Urban bike-sheds: Commuter cycle facilities infilling marginal urban spaces
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Citation:Petrie, L. (2010). Urban bike-sheds: Commuter cycle facilities infilling marginal urban spaces. (Unpublished document submitted in partial fulfilment of the requirements for the degree of Master of Architecture (Professional)). Unitec Institute of Technology, Auckland, New Zealand. Retrieved from https://hdl.handle.net/10652/1524
Permanent link to Research Bank record:https://hdl.handle.net/10652/1524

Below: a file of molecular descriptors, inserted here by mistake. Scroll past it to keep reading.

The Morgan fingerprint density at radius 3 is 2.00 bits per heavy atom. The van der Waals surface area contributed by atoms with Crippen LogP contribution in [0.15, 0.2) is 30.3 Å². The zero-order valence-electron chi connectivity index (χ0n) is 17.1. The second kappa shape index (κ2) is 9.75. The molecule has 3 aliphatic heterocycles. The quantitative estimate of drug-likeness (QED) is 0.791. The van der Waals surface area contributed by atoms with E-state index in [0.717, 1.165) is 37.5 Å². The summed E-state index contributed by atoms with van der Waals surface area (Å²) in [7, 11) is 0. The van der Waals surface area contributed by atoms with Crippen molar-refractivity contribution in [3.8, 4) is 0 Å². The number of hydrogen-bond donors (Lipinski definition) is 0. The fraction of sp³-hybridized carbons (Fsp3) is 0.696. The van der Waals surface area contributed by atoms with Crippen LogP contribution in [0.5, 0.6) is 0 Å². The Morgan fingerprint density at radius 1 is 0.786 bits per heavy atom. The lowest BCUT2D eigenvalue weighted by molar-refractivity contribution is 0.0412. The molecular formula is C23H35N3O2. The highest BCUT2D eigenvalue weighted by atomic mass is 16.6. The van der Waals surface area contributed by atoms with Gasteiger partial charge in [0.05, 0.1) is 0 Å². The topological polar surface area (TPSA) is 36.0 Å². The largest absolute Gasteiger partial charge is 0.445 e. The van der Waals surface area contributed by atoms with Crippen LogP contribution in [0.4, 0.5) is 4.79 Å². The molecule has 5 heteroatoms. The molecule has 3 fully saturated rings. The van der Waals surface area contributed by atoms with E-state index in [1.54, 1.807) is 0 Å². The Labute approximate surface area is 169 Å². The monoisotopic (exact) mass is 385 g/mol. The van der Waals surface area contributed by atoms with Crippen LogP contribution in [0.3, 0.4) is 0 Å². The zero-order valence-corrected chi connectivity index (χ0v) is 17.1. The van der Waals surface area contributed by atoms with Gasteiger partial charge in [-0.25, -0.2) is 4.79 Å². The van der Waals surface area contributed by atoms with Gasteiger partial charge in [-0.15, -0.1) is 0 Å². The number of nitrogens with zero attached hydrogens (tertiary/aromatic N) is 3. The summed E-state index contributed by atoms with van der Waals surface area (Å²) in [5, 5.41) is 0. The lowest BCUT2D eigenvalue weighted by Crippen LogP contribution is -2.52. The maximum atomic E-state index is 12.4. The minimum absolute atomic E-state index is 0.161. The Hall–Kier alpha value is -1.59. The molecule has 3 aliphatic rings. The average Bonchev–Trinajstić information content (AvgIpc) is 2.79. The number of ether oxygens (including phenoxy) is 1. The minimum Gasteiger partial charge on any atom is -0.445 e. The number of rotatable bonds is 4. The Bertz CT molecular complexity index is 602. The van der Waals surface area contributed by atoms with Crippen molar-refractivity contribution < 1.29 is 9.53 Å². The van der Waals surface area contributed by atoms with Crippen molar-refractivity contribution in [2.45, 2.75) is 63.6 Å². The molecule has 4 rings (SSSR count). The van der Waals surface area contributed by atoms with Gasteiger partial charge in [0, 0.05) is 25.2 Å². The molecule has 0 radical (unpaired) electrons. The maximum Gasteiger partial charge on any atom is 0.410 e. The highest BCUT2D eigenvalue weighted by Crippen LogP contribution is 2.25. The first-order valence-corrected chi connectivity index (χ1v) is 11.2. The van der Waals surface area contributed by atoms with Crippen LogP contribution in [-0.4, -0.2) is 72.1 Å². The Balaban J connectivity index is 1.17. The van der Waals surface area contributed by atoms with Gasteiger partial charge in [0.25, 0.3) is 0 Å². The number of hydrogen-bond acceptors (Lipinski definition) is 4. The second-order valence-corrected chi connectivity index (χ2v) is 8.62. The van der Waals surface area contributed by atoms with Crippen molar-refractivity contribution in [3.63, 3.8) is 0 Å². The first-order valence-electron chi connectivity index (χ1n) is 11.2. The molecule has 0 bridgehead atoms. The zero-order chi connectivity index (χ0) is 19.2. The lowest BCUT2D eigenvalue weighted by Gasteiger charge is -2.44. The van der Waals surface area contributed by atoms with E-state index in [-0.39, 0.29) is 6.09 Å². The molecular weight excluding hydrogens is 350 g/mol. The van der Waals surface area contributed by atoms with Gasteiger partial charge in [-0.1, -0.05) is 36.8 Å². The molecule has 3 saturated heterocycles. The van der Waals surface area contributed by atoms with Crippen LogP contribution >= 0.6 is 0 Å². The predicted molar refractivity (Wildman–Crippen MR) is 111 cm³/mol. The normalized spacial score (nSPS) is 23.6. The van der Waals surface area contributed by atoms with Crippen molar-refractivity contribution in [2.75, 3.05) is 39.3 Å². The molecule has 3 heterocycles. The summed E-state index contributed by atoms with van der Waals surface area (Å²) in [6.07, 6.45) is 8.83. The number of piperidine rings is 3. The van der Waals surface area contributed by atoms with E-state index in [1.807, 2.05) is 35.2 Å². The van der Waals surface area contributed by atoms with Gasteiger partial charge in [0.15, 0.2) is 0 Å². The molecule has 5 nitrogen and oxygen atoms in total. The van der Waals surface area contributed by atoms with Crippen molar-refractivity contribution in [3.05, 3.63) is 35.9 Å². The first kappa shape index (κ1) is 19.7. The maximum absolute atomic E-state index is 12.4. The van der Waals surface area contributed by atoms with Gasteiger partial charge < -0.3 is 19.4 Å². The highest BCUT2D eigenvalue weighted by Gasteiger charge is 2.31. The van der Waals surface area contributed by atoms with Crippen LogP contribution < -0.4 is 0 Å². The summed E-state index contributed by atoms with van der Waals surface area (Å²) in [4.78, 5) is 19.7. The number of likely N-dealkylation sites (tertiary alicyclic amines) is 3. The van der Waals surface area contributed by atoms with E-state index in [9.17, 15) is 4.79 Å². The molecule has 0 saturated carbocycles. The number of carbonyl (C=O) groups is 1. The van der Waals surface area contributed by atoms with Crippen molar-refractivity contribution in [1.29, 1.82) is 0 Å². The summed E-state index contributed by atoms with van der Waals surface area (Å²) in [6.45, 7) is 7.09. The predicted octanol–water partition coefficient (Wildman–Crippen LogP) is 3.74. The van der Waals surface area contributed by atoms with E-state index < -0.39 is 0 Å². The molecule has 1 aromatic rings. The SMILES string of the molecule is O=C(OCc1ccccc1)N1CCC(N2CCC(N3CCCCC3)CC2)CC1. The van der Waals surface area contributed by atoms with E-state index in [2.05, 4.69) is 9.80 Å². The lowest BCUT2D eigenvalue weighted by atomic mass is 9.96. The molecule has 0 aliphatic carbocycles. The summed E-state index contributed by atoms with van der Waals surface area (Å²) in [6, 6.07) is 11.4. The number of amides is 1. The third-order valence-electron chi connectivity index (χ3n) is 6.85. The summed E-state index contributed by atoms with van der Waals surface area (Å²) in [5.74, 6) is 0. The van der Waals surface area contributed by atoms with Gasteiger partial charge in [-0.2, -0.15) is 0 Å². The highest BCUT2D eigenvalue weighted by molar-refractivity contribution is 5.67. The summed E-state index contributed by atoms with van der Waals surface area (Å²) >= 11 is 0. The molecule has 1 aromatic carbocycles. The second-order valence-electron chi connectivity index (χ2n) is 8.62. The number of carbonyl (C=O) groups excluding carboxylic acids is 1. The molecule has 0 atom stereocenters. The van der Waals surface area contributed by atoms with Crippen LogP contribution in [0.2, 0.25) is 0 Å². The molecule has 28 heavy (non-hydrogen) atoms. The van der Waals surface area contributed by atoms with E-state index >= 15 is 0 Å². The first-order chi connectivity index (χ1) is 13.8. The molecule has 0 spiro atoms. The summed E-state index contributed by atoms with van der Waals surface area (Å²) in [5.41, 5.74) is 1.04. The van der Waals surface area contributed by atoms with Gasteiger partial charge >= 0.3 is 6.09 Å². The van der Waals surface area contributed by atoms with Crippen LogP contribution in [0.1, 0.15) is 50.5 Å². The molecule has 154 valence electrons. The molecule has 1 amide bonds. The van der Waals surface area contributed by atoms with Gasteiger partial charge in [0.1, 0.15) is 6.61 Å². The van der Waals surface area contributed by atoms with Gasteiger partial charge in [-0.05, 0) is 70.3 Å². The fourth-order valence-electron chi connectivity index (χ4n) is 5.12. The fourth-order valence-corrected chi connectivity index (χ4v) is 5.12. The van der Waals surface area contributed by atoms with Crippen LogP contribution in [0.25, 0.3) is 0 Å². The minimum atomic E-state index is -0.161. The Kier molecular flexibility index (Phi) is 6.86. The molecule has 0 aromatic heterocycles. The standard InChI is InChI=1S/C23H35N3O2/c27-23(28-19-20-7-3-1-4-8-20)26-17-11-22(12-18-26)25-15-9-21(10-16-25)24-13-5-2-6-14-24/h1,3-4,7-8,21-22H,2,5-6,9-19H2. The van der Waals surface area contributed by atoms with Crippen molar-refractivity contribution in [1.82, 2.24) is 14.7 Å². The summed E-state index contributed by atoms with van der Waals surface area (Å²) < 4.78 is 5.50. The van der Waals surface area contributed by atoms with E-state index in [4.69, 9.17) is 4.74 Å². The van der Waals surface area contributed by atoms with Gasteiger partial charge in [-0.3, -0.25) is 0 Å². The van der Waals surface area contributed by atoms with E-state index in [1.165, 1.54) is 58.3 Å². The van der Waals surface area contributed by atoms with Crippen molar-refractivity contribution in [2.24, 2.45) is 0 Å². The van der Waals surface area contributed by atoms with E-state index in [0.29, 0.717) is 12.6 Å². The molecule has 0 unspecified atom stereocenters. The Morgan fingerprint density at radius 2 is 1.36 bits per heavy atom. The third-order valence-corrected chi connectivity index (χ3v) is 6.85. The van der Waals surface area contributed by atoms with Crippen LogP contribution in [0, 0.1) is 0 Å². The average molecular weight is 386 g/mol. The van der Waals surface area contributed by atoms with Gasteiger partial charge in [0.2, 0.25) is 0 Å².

This research project investigates the potential of developing currently un-, and under-utilised compact sites within the existing urban built environment. The base programme of the project involves the provision of dedicated commuter cycling facilities in the central city. Infill construction and cycling transport promotion are, each in their own right, recognised strategies for improving the sustainability of our cities as we move into the future. With vast amounts of countryside, New Zealanders have a strong traditional tendency to 'sprawl' rather than intensify existing urban areas. Many Asian and European countries set the benchmark for 'infill' development and optimum land use, often with fascinating displays of compact developments. Traditionally New Zealand has not had these same pressures to economically justify developing and occupying such tiny scraps of land. As the New Zealand built environment has spread, territorial authorities have sought to place limits on expansion, and are now making conscious decisions to further increase the building density in central city areas. With these strategies in place, continual rising land prices, and motor vehicle dependency caused by 'urban sprawl', it is time to start exploring these potential spaces left over from past development as a serious option for current development. The concept of infill cycle facilities was conceived as a logical response to the rise in the popularity of cycling in New Zealand in recent years and the consequent need for additional secure facilities to cater for commuter cyclists, cycling to and from the central city. The increased popularity of cycling is a great thing for the health of participating New Zealanders, but to have any positive environmental effect cycling needs to also start replacing motorised commuter transport. Auckland is a city developed around the motor-vehicle and is highly dependent on this form of transport. Central Government has recognised the social and health benefits of cycling by committing $40 million to walking and cycling infrastructure over 2009-2012. Government spending on cycling infrastructure is a great way to encourage people into cycling and provide positive public awareness of the benefits. Progress from recent improvements on cycling infrastructure across the region is beginning to be seen with the increase in cycle movement statistics, increasing the number of people choosing to take their bike. Similar cycling concepts have been designed and implemented internationally with great success. New Zealand, too, needs to take action to increase participation in alternative transportation and provide facilities to further encourage and meet the resulting demand. The fact that the basic design of the humble bicycle has generally remained unchanged over the last 120 years says something about the efficiency of this often unappreciated machine.